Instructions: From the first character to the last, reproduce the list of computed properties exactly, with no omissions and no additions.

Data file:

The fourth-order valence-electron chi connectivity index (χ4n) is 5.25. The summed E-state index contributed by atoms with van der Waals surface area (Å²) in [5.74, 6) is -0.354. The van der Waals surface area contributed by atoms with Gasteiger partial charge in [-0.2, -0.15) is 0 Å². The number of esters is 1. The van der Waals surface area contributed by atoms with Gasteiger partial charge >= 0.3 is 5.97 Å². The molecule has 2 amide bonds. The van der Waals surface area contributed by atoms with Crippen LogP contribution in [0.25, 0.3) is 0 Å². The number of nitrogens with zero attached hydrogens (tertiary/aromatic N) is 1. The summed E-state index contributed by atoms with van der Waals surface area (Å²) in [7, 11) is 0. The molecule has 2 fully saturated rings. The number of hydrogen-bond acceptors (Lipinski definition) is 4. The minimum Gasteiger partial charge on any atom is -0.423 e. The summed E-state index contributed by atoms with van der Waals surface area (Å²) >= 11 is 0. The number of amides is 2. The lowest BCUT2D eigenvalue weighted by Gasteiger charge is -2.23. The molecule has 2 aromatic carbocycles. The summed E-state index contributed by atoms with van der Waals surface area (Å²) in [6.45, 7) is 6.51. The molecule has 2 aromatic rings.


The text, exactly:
The fourth-order valence-electron chi connectivity index (χ4n) is 5.25. The summed E-state index contributed by atoms with van der Waals surface area (Å²) in [5.74, 6) is -0.354. The van der Waals surface area contributed by atoms with Gasteiger partial charge in [-0.2, -0.15) is 0 Å². The number of esters is 1. The van der Waals surface area contributed by atoms with Gasteiger partial charge >= 0.3 is 5.97 Å². The molecule has 2 amide bonds. The van der Waals surface area contributed by atoms with Crippen LogP contribution in [0.25, 0.3) is 0 Å². The number of nitrogens with zero attached hydrogens (tertiary/aromatic N) is 1. The summed E-state index contributed by atoms with van der Waals surface area (Å²) in [7, 11) is 0. The molecule has 2 fully saturated rings. The number of hydrogen-bond acceptors (Lipinski definition) is 4. The minimum Gasteiger partial charge on any atom is -0.423 e. The summed E-state index contributed by atoms with van der Waals surface area (Å²) >= 11 is 0. The number of amides is 2. The lowest BCUT2D eigenvalue weighted by Gasteiger charge is -2.23. The molecule has 2 aromatic carbocycles. The summed E-state index contributed by atoms with van der Waals surface area (Å²) in [6.45, 7) is 6.51. The molecule has 2 aromatic rings.